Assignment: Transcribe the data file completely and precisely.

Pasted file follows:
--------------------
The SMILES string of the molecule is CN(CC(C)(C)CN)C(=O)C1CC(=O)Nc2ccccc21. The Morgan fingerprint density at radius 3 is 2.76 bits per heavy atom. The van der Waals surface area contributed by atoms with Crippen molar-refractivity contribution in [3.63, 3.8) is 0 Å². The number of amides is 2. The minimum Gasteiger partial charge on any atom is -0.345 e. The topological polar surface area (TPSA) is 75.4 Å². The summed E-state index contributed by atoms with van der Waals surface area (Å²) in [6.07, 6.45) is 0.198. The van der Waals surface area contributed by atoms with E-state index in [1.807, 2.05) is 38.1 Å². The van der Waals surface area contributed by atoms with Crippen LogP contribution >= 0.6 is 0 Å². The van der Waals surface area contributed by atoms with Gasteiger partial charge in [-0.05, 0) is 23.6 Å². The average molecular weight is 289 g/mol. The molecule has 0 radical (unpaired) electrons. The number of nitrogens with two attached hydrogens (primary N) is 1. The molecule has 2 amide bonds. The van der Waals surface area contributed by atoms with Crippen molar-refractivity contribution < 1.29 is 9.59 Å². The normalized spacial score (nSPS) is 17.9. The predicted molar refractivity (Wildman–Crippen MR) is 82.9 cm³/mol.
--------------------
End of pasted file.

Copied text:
The SMILES string of the molecule is CN(CC(C)(C)CN)C(=O)C1CC(=O)Nc2ccccc21. The Morgan fingerprint density at radius 3 is 2.76 bits per heavy atom. The van der Waals surface area contributed by atoms with Crippen molar-refractivity contribution in [3.63, 3.8) is 0 Å². The number of amides is 2. The minimum Gasteiger partial charge on any atom is -0.345 e. The topological polar surface area (TPSA) is 75.4 Å². The summed E-state index contributed by atoms with van der Waals surface area (Å²) in [6.07, 6.45) is 0.198. The van der Waals surface area contributed by atoms with E-state index in [1.807, 2.05) is 38.1 Å². The van der Waals surface area contributed by atoms with Crippen LogP contribution >= 0.6 is 0 Å². The van der Waals surface area contributed by atoms with Gasteiger partial charge in [-0.05, 0) is 23.6 Å². The average molecular weight is 289 g/mol. The molecule has 0 radical (unpaired) electrons. The number of nitrogens with two attached hydrogens (primary N) is 1. The molecule has 2 amide bonds. The van der Waals surface area contributed by atoms with Crippen molar-refractivity contribution < 1.29 is 9.59 Å². The normalized spacial score (nSPS) is 17.9. The predicted molar refractivity (Wildman–Crippen MR) is 82.9 cm³/mol.